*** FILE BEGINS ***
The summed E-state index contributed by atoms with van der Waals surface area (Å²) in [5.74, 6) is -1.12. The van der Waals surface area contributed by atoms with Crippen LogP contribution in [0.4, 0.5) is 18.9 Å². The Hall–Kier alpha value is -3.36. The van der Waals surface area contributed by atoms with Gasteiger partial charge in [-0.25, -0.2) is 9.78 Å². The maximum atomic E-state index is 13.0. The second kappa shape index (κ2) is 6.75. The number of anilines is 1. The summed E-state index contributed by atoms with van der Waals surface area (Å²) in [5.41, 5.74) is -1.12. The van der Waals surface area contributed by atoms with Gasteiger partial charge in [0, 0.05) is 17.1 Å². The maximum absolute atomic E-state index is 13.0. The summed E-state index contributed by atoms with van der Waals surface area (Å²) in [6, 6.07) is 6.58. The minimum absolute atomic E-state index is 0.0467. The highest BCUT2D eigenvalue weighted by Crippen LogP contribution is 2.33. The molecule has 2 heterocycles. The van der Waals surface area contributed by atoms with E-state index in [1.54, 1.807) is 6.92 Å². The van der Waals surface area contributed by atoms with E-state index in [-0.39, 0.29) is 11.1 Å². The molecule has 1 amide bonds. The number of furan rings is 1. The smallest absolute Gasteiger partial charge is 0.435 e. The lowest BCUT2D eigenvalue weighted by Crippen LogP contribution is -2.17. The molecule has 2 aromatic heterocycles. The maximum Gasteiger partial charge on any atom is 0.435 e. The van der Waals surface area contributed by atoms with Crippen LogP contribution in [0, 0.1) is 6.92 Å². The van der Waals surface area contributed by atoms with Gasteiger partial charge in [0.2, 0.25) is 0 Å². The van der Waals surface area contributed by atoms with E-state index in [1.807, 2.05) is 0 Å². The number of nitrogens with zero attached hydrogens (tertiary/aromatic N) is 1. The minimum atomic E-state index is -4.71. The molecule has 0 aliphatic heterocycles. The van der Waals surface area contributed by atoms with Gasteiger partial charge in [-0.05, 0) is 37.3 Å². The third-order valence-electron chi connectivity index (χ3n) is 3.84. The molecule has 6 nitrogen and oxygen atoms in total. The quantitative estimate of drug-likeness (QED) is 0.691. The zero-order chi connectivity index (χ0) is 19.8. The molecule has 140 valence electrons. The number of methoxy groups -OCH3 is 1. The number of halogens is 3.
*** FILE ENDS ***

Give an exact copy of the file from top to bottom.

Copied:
The summed E-state index contributed by atoms with van der Waals surface area (Å²) in [5.74, 6) is -1.12. The van der Waals surface area contributed by atoms with Crippen LogP contribution in [0.4, 0.5) is 18.9 Å². The Hall–Kier alpha value is -3.36. The van der Waals surface area contributed by atoms with Gasteiger partial charge in [-0.25, -0.2) is 9.78 Å². The maximum atomic E-state index is 13.0. The second kappa shape index (κ2) is 6.75. The number of anilines is 1. The summed E-state index contributed by atoms with van der Waals surface area (Å²) in [5.41, 5.74) is -1.12. The van der Waals surface area contributed by atoms with Gasteiger partial charge in [0, 0.05) is 17.1 Å². The maximum absolute atomic E-state index is 13.0. The summed E-state index contributed by atoms with van der Waals surface area (Å²) in [6, 6.07) is 6.58. The minimum absolute atomic E-state index is 0.0467. The highest BCUT2D eigenvalue weighted by Crippen LogP contribution is 2.33. The molecule has 2 heterocycles. The van der Waals surface area contributed by atoms with E-state index in [1.54, 1.807) is 6.92 Å². The van der Waals surface area contributed by atoms with E-state index in [-0.39, 0.29) is 11.1 Å². The molecule has 1 amide bonds. The number of furan rings is 1. The smallest absolute Gasteiger partial charge is 0.435 e. The lowest BCUT2D eigenvalue weighted by Crippen LogP contribution is -2.17. The molecule has 2 aromatic heterocycles. The maximum Gasteiger partial charge on any atom is 0.435 e. The van der Waals surface area contributed by atoms with Crippen LogP contribution in [0, 0.1) is 6.92 Å². The van der Waals surface area contributed by atoms with Gasteiger partial charge in [0.2, 0.25) is 0 Å². The van der Waals surface area contributed by atoms with E-state index in [1.807, 2.05) is 0 Å². The number of nitrogens with zero attached hydrogens (tertiary/aromatic N) is 1. The minimum atomic E-state index is -4.71. The molecule has 0 aliphatic heterocycles. The van der Waals surface area contributed by atoms with Gasteiger partial charge in [-0.05, 0) is 37.3 Å². The third-order valence-electron chi connectivity index (χ3n) is 3.84. The molecule has 6 nitrogen and oxygen atoms in total. The quantitative estimate of drug-likeness (QED) is 0.691. The zero-order chi connectivity index (χ0) is 19.8. The molecule has 140 valence electrons. The number of methoxy groups -OCH3 is 1. The number of halogens is 3.